When we found Andy at the local animal shelter he had some behavior problems. Even so, most of the time he was just a very playful little one-year-old brown terrier. They told me Andy had a reputation of being a “biter.” They said that if I did not adopt him they were going to put him down the next day because he was not the kind of dog who was readily adoptable, and because of a limited budget, the fewer un-adoptable dogs they have to feed – the better for them.
As soon as I heard what was going to happen, I thought that was not right for such a young dog so I decided I wanted to at least give Andy a fair chance to survive and live with me and my family so we could try to help him have a good long life in the days ahead.
I asked the people at the animal shelter to tell us what they knew about Andy’s history. They said, as a little puppy he was found running around the neighborhood as a stray, eating out garbage cans and barking at everyone. They also said the dog warden had a lot of trouble catching him. When finally caught, he was taken to the dog shelter where we found him. They said even the attendants at the shelter could not go near him because he would always try to bite them.
The panic he experienced during his capture had calmed down somewhat when I first saw him. They had been able to put a collar and leash on him and they gave him a plush toy to chase, chew on and play with. He loved that toy. Andy and I got along just fine when we first met and he seemed to know he could trust me to not hurt him, so I paid the fee for him and took him home as “my dog.”
We had Andy for four years and as it happened, I never could totally correct his bad behavior or his biting. During those years he bit my hands several times. It seems to me that during those times he was somehow biting in self-defense because I had accidentally touched some very sensitive part of his body. As time went on he sort of adopted me as “his pack leader” and after awhile, we became buddies.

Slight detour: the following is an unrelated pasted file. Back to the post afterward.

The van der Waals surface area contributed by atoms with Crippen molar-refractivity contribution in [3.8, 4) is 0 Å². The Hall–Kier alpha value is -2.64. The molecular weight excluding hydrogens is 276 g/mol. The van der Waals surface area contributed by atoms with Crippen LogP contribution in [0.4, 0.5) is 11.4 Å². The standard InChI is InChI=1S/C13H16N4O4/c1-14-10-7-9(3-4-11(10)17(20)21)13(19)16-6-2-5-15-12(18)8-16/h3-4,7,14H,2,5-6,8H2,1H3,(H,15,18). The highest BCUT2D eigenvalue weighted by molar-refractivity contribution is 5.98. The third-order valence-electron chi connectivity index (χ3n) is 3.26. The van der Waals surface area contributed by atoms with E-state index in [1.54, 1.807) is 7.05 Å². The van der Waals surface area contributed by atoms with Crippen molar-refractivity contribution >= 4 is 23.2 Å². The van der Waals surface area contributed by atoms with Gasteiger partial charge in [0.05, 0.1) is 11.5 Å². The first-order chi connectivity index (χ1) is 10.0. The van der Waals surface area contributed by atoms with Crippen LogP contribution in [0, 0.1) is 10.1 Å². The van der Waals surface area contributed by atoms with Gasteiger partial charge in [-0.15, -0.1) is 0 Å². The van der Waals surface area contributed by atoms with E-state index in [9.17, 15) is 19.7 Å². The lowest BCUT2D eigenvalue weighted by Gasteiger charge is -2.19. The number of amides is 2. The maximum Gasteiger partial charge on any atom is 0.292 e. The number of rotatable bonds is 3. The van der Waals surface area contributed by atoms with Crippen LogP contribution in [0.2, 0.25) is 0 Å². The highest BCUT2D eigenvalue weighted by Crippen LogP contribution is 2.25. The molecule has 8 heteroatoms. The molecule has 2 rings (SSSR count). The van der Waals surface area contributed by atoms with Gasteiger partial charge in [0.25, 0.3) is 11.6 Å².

I did not have a lot of time to spend with Andy; so instead, I used to take him with me in the car whenever I went, to the bank, the post office and the grocery store. He loved to ride in the car with me.
When I had the time, before a walk, I put a small backpack on him and took him for long walks around the neighborhood. While we were walking I tried to teach him how to walk and behave properly while on a leash. I noticed that the backpack seemed to make Andy feel special for some reason.
You see, as soon as that backpack was strapped on Andy he would walk without pulling on his leash. He soon learned to follow my commands. As time went on I discovered that wearing that backpack seemed to give Andy a sense of responsibility and worth. In fact, every time he saw me take the backpack and his leash off of the hook, he got very excited, stood still and quietly waited while I fastened it on his back with no biting. He just loved to wear his backpack and be able to do useful work.
Over time, I was able to teach him to “heel” and to walk quietly beside me, with no pulling. I taught him to stop – at my command – at every cross street, and to sit and wait for me to say: “OK.” After awhile, he would automatically sit at every cross street with no commands from me.
A few months ago Andy became quite sick with allergies and ear problems. He often acted like he was in pain as he shook his head and tried to scratch the inside of his ears with his toenails. We tried to put ear drops in his ears but the only way we could do that was by putting a muzzle on his face so he could not bite us.
When I finally took Andy to the veterinary hospital for an examination, all of the staff told me that in their professional opinion Andy had some internal and invisible injury or sore spots that, when touched, made him react by biting whoever touched him. In short, the vet did his best to help me understand that to put Andy “down,” was the best way to help Andy and to stop his painful suffering.
Even now, months later, I can say thanks to everyone at the vet’s office who helped me make the decision to end Andy’s life – acceptable and understandable for me.
It was not an easy decision, as you would know if you had seen my tears as I held Andy on my lap and watched him go to sleep and then sort of fade away and leave this world, but I’m sure it was the best decision for my friend –my dog Andy.
You should know, I expect to meet a healthy Andy when I get to Heaven to spend eternity there -- and I will again have Andy trotting proudly beside me -- backpack and all...
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